1. As for your second request, you might find indulge appropriate, if you'd like to allow yourself to enjoy the pleasure of fantasy.

"I like to indulge in fantasy."
http://www.oxforddictionaries.com/definition/english/indulge

1

I'd keep it simple:

When you consider a work of fiction.

Writing on my phone, will add definition and link later ...

  • But it only works for that example, I think indulge works better for the 'I like to ___' case – Lamar Latrell Aug 2 '15 at 0:48
  • This is not the verb I am looking for because "I considered Frankenstein" is not interchangeable with "I read Frankenstein", "I considered Die Hard" is not interchangeable with "I saw Die Hard", etc. – Jordan Aug 2 '15 at 0:48
0

I experience a work of fiction. I am the experiencer.

  • You may say, "I experience the fantasies / thrills / suspense of a work of fiction." Can you experience fiction? – Sankarane Aug 2 '15 at 0:01
  • @Sankarane Your question raises a good point, because "to experience" a work of fiction implies something deeper than just (reading the novel / watching the movie / _____ing the _____). It communicates a sense of feeling like the story is brought to life and being immersed in the story, and I am looking for a verb that is agnostic to the person's feelings toward the story. Maybe "experience" is not the verb I am looking for. – Jordan Aug 2 '15 at 0:06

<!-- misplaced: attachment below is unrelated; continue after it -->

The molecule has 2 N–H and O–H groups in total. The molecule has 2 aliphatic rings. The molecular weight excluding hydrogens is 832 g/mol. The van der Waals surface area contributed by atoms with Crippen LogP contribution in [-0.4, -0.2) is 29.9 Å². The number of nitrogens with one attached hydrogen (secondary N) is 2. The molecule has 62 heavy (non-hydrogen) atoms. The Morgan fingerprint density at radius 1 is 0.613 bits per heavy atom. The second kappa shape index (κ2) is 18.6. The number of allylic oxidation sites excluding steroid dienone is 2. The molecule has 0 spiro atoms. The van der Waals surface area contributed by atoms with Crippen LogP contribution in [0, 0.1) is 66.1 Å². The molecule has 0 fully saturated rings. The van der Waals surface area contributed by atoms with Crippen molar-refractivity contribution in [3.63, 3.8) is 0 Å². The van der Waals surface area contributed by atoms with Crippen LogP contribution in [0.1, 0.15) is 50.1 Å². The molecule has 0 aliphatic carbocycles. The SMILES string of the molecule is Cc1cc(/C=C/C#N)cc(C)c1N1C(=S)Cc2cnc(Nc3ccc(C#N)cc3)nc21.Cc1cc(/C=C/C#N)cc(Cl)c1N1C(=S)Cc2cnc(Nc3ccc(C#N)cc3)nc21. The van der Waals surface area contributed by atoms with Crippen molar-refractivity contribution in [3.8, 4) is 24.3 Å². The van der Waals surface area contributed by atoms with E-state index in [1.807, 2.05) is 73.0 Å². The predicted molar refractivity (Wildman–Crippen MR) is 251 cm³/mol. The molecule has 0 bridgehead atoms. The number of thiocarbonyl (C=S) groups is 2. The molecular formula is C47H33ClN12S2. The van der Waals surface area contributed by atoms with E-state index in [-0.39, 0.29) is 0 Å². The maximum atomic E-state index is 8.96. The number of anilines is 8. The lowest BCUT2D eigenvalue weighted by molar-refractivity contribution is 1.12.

• "... agnostic to the person's feelings toward the story." Can you throw some light on that? – Sankarane Aug 2 '15 at 0:16
  • @Sankarane When I say "I read a novel", I am saying nothing about whether or not I enjoy it, whether I vividly "experience" it or just understand the narrative, whether I find it fantastic/thrilling/suspenseful or bland, etc. Same if I say "I watch a movie." I am looking for a verb that can stand in for "read" or "watch" (or "listen to" [a song], or "play" [a game], or whatever other verb you can think of) without referring to the subject of the sentence's feelings toward the direct object of the sentence. – Jordan Aug 2 '15 at 0:20